We’ve all heard at least two or three Gipsy Kings songs in our lives, but often we forget where they’ve come from. This band and I have been engaged in a long love story, beginning in my childhood when I would sit outside my auntie’s house in the south of France. Let me paint you a picture; you’re ten, the sun is here, life is good, and you have this Andalusian band to keep you company.
Before I start, let me do some background recon for you: the Gipsy Kings are originally from Arles and Montpellier, two French cities close to Spain (hence the songs being sung in Spanish). The band come from two main gitanos families, the Bayardos and Reyes – literal translation being “Kings”.
After performing at the Sydney Opera House and Bluesfest, they finally arrived in Melbourne last friday. With their Grammy Award for ‘Best World Music Album’ (2013), the band came back to Australia for the first time in five years; everyone seemed to be waiting impatiently for them to do so.
My friend Alice and I both agreed that it would definitely be the kind of music we would get down to, and were super excited to show everyone our amazing dance moves. Sadly, we arrived at the Palais Theatre and everyone was sitting quietly for the opening act; much too well behaved. Couples in their 50’s were not into jumping crazily around to the music, or so we thought. We were wrong. So wrong.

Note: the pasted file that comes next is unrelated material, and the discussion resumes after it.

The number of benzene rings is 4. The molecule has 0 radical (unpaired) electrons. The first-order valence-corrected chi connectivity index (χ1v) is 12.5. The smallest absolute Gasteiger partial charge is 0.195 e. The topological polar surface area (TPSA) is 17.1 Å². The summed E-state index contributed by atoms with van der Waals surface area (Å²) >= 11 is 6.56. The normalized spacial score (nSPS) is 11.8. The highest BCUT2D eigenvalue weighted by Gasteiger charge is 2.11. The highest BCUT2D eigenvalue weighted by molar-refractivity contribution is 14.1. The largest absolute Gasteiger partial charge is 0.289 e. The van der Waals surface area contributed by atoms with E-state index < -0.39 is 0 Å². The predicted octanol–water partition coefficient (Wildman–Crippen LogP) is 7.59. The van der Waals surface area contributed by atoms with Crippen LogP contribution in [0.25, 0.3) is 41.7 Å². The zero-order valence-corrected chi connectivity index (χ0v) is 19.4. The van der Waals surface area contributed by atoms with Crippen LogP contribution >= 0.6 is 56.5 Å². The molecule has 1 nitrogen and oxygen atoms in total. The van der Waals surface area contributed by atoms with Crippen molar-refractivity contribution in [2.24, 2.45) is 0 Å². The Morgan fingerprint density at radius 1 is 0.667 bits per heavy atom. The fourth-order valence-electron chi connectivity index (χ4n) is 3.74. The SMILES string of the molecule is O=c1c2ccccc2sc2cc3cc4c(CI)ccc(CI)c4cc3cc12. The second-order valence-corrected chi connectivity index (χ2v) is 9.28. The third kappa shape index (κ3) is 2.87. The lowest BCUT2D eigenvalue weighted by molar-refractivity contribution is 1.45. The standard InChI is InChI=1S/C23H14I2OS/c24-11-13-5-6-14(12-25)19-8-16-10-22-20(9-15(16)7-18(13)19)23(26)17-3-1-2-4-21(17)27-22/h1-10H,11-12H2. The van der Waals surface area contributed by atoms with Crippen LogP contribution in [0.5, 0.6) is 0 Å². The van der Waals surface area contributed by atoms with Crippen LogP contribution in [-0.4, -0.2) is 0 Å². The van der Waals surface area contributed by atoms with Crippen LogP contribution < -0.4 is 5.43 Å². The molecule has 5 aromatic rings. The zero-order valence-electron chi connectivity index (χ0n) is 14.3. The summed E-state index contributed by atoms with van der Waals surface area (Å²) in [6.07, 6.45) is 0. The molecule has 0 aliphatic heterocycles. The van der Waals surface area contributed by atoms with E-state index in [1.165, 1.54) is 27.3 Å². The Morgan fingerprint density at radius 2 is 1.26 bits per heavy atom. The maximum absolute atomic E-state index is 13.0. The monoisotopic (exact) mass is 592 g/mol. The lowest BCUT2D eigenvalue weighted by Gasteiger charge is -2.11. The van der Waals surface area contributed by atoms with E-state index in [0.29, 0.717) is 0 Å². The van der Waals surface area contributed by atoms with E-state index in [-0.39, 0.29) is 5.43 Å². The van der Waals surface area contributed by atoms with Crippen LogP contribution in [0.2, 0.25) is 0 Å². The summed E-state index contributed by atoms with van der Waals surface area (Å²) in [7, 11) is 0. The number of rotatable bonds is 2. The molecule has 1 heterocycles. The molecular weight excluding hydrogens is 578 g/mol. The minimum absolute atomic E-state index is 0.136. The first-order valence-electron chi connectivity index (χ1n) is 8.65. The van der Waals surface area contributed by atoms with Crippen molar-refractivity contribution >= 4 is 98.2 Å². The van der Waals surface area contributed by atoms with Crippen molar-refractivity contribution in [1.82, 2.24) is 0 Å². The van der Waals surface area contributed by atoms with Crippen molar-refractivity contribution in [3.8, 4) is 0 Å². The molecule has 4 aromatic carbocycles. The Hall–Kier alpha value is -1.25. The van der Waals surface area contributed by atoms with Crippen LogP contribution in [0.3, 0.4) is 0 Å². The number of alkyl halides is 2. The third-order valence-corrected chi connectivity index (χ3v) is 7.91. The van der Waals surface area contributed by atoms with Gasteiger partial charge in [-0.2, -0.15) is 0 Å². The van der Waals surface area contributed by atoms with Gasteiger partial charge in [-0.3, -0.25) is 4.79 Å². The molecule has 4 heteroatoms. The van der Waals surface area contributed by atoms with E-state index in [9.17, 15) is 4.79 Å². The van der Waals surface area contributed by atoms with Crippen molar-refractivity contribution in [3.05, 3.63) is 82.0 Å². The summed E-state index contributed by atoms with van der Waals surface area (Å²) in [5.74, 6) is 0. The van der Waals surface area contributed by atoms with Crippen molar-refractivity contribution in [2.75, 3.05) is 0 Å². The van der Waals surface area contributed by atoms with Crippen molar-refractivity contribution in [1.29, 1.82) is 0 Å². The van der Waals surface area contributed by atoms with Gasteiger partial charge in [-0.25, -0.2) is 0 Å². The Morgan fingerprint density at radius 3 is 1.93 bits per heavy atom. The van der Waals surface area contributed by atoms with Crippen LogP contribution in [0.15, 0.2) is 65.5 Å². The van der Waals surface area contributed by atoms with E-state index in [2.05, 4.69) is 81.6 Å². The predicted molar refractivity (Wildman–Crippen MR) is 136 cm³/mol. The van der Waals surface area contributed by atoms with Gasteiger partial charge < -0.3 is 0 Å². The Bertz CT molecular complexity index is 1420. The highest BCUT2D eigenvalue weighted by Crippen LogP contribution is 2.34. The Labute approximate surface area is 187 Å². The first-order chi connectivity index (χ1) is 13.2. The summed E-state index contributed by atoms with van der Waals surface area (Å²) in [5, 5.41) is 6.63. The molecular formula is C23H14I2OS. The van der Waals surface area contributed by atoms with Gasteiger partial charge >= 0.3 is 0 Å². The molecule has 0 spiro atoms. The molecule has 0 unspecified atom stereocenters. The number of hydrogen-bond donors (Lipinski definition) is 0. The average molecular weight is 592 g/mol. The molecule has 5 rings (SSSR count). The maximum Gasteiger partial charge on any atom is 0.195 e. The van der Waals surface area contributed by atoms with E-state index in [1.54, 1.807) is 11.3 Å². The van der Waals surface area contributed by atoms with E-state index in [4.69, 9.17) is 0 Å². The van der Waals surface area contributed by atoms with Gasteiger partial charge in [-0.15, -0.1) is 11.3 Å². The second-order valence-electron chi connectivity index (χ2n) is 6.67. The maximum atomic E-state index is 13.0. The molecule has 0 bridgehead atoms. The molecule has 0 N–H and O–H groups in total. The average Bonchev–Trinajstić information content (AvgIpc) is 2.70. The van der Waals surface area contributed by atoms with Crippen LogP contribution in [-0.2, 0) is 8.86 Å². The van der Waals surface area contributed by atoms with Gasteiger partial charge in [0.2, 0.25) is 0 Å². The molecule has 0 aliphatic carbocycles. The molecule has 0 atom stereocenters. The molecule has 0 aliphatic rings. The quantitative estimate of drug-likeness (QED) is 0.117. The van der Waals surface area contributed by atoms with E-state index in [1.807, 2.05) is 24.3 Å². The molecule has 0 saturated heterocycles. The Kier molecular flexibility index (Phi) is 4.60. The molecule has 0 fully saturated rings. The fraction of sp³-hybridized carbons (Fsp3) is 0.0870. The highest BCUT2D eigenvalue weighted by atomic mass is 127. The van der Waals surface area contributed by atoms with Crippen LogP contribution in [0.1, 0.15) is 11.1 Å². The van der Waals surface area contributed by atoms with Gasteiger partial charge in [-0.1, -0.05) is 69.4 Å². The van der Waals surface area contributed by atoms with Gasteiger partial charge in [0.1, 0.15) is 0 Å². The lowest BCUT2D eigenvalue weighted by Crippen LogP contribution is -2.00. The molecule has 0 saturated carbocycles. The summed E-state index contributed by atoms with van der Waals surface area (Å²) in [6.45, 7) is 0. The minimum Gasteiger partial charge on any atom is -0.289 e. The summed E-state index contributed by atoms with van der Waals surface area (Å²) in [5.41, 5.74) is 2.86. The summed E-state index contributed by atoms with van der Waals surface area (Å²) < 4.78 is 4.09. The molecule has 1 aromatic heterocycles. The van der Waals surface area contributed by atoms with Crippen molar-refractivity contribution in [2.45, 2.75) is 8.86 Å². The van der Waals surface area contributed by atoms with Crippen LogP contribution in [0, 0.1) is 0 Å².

The presence of the band generated much clapping and yelling in Spanish – “Bonitos! Te quiero Nicolas!”. Some female groupies couldn’t even be stopped by security from dancing in between seats, hilarity ensued. In the end, everyone got up to hits such as “Djobi Djoba”, “Bamboleo” or “Volare” (my personal favourite).
The Gipsy Kings didn’t have to make any effort to conquer their audience. After playing a few of their old tunes to heat up the audience, one of the guitarists told us to brace ourselves for the next song. Damn, I thought, not a cheesy song?! I had no time to process this thought, as the emotion had already got to me. As I watched my partner in crime, I realised she was the same, as if the nostalgia of her younger years was slowly being released. I wasn’t the only one feeling this magnificence.
The reason I couldn’t help but smiling every time I recognised a song intro was enhanced by the fact that everyone in the theatre was emanating happiness. The atmosphere was joyful and warm on a cold Friday night.
Even if at the end people were a bit dazed, the singer thanked them in French (I felt very at home during this moment), they all cheered him loudly. And it was with a genuine satisfaction that everyone went out, many still singing on the street, as teenagers would do after a good concert. Heart warming.
Latest release: Savor Flamenco, out in 2013.
Sounds like: Armik, Paco de Lucia.
Say what? The clip “Bamboleo” has been directed by David Fincher, the director of Fight Club, or The Social Network. Oh my.